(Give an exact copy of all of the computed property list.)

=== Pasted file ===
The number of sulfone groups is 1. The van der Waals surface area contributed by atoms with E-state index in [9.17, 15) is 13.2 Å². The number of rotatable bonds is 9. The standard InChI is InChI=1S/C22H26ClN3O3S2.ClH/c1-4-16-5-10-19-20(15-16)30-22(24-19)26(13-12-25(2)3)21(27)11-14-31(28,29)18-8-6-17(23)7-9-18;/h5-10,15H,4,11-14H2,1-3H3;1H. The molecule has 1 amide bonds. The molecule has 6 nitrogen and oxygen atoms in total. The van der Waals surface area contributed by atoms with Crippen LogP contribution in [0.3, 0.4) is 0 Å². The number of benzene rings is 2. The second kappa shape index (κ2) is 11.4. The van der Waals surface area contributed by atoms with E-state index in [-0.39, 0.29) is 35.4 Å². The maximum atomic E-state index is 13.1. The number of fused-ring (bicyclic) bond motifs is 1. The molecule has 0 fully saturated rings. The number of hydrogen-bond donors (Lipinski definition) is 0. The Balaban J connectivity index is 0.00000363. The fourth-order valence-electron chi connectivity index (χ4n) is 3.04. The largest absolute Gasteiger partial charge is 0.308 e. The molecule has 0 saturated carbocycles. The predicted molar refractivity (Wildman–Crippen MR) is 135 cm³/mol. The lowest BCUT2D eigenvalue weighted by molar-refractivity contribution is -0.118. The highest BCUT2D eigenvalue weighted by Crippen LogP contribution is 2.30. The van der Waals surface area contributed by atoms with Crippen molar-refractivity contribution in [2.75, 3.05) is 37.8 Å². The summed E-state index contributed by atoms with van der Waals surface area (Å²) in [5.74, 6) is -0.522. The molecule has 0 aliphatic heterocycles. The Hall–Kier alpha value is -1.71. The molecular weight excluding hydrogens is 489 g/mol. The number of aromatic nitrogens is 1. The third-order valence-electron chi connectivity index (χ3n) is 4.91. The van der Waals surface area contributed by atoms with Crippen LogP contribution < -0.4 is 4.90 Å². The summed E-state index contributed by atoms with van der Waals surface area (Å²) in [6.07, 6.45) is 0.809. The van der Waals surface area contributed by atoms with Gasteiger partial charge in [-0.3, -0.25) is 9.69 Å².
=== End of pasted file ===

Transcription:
The number of sulfone groups is 1. The van der Waals surface area contributed by atoms with E-state index in [9.17, 15) is 13.2 Å². The number of rotatable bonds is 9. The standard InChI is InChI=1S/C22H26ClN3O3S2.ClH/c1-4-16-5-10-19-20(15-16)30-22(24-19)26(13-12-25(2)3)21(27)11-14-31(28,29)18-8-6-17(23)7-9-18;/h5-10,15H,4,11-14H2,1-3H3;1H. The molecule has 1 amide bonds. The molecule has 6 nitrogen and oxygen atoms in total. The van der Waals surface area contributed by atoms with Crippen LogP contribution in [0.3, 0.4) is 0 Å². The number of benzene rings is 2. The second kappa shape index (κ2) is 11.4. The van der Waals surface area contributed by atoms with E-state index in [-0.39, 0.29) is 35.4 Å². The maximum atomic E-state index is 13.1. The number of fused-ring (bicyclic) bond motifs is 1. The molecule has 0 fully saturated rings. The number of hydrogen-bond donors (Lipinski definition) is 0. The Balaban J connectivity index is 0.00000363. The fourth-order valence-electron chi connectivity index (χ4n) is 3.04. The largest absolute Gasteiger partial charge is 0.308 e. The molecule has 0 saturated carbocycles. The predicted molar refractivity (Wildman–Crippen MR) is 135 cm³/mol. The lowest BCUT2D eigenvalue weighted by molar-refractivity contribution is -0.118. The highest BCUT2D eigenvalue weighted by Crippen LogP contribution is 2.30. The van der Waals surface area contributed by atoms with Crippen molar-refractivity contribution in [2.75, 3.05) is 37.8 Å². The summed E-state index contributed by atoms with van der Waals surface area (Å²) in [5.74, 6) is -0.522. The molecule has 0 aliphatic heterocycles. The Hall–Kier alpha value is -1.71. The molecular weight excluding hydrogens is 489 g/mol. The number of aromatic nitrogens is 1. The third-order valence-electron chi connectivity index (χ3n) is 4.91. The van der Waals surface area contributed by atoms with Crippen LogP contribution < -0.4 is 4.90 Å². The summed E-state index contributed by atoms with van der Waals surface area (Å²) in [6.07, 6.45) is 0.809. The van der Waals surface area contributed by atoms with Gasteiger partial charge in [-0.3, -0.25) is 9.69 Å².